The qualifications for airline transport pilots are much more stringent than the previous certificates. An airline transport pilots must have a commercial certificate with an instrument rating, must be at least twenty three years old, with no less than a 1,500 hours of flight time, with 500 hours being cross-country flight time, along with a 100 hours of night flying, and 75 hours in a simulated instrument flight conditions. You as an airline transport pilots will have thousands of hours of flight time. You also will have a commercial certificate and an instrument rating. You will have a current and more stringent Class I medical exam, which renew every six months or one year (depending on your age). Therefore, all pilots must revalidate their certificates every 24 months with a flight review and must be of good moral character. You also must possess a first class medical, passed the training requirements listed under Federal Aviation Air Regulations 61.155 and 61.157 and met the experience requirements under 61.159. A pilot with an airline transport pilot's certificate may participate in common carriage practices and may also train and endorse other pilots in earning their airline transport pilots certificate (Federal Aviation Administration, 2011).

The practical test is commonly referred to as a "check ride." This practical test encompasses most of the knowledge you the pilot can be expected to use in the exercise of their certificate as well as most of the maneuvers you might perform. It frequently comes in two parts, an oral and knowledge testing on the ground and a practical test of abilities in the air, though the instructor may still ask you (student) questions while flying. Each check ride has a series of line items that must be completed by you prior to the issuance of a certificate. These line items can be found in the Practical Test Standards books. Your failure in one part may not necessarily halt a flight and you might be given an opportunity to continue on in the interest of completing other line items. A flight can be discontinued at either by you or examiners discretion and items passed will transfer to the next attempt as long as you take the test again within sixty days. (Federal Aviation Administration, 2011)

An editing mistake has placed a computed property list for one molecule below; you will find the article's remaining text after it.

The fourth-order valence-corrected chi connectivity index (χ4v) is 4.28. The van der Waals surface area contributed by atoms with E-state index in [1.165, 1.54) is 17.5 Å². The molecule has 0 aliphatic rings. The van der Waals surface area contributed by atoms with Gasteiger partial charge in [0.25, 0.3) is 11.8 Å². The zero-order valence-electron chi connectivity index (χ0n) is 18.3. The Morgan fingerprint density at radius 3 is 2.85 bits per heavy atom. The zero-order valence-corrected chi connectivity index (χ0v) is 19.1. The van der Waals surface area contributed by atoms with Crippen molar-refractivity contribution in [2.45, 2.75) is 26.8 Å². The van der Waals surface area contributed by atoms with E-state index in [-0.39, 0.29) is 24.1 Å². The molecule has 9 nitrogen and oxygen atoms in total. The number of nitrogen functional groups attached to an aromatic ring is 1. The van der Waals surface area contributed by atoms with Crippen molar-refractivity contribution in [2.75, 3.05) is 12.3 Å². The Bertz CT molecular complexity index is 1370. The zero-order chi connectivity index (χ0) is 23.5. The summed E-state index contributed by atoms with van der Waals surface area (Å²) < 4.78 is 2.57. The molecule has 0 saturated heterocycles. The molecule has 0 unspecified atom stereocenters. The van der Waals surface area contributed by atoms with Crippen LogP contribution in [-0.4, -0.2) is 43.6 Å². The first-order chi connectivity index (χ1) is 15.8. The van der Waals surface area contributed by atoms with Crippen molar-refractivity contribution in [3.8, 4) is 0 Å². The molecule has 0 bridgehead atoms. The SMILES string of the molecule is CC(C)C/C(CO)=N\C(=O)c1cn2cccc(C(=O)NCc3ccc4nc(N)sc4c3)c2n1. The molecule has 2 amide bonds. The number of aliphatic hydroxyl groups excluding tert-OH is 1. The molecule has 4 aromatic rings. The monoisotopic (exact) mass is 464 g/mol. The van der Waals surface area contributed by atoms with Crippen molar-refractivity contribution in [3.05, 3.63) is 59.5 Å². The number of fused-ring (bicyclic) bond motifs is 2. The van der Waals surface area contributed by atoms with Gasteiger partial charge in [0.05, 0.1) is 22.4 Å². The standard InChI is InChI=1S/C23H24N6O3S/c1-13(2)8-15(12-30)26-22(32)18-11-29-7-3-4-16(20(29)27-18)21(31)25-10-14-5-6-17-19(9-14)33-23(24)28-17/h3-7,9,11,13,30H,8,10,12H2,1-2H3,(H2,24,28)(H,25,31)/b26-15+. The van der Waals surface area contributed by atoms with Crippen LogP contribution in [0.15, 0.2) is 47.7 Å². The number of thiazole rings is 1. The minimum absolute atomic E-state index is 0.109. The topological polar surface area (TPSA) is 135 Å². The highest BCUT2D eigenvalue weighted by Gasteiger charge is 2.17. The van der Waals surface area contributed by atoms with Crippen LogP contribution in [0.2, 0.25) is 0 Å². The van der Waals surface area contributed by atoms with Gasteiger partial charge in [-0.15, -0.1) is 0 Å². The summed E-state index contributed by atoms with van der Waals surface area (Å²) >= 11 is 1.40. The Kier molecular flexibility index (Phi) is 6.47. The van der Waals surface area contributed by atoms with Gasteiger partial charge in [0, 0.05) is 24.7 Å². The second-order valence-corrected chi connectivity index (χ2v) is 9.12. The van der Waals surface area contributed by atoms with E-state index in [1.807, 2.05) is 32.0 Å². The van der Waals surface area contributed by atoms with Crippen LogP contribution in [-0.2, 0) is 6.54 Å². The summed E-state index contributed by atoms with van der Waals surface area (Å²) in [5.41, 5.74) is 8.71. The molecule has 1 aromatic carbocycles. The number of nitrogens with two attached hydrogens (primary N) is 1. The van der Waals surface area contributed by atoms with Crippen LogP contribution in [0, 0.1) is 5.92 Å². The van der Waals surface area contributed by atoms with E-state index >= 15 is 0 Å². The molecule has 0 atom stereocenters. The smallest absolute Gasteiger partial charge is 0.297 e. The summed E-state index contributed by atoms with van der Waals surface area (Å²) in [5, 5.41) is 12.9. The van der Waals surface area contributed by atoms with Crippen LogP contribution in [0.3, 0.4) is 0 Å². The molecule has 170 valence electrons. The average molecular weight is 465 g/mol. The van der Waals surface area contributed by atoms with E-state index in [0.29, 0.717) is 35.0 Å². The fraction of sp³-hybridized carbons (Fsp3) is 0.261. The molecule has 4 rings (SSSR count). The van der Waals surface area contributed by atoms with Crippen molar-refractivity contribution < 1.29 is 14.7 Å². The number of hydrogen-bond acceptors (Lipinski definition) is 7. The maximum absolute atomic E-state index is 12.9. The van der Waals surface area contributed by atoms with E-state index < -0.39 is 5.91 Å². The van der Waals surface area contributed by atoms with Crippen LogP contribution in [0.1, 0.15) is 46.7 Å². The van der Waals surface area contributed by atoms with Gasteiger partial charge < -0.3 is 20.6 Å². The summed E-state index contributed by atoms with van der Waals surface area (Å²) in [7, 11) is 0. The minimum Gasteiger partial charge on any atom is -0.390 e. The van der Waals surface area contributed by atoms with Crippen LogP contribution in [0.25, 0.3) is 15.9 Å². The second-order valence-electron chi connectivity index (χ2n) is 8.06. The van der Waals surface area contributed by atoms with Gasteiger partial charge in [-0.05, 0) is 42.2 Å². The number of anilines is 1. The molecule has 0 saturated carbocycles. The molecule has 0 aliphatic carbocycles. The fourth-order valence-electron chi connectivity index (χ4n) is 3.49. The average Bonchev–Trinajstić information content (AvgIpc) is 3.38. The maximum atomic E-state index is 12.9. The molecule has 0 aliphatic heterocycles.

The qualifications for a Sport Pilot certificate you must be at least 17 years of age speak, read and write and understand English. Log 20 or more hours of flight time of which you need. You need at least 15 hours of dual instruction with a qualified flight instructor two hours with dual instruction with a qualified flight instructor and five hours must be solo flight. You must fly one solo cross country flight over a total distance of 75 or more nautical miles to two different destinations to a full stop landing. One leg of this cross country will be over a total distance of 25 nautical miles. You will need to received three hours of dual instruction in the preceding 50 days and pass a written and practical test and have a state drivers license that cannot be rejected form your last Airman Medical Certificate or have a current third class or higher Airman Medical Certificate.

Air Traffic Control follows a very similar pattern to pilot. You a controller must meet a series of training and experience requirements, pass a knowledge test, pass a practical test, possess at least a second class medical certificate, and pass a check ride. These requirements are fully detailed under FAR part 65.

Qualification for this certificate bears much similarity to other certificates. You must be at least eighteen years old, be of good moral character, and must able to speak read, write, understand, English, without any trace of accent or speech impediment. Your privileges and limitations of Air Traffic Control are dictated by a controller's time at the station, as well as what operations ratings you have earned. You must pass the practical test for each rating before you perform that duty (Federal Aviation Administration, 2011).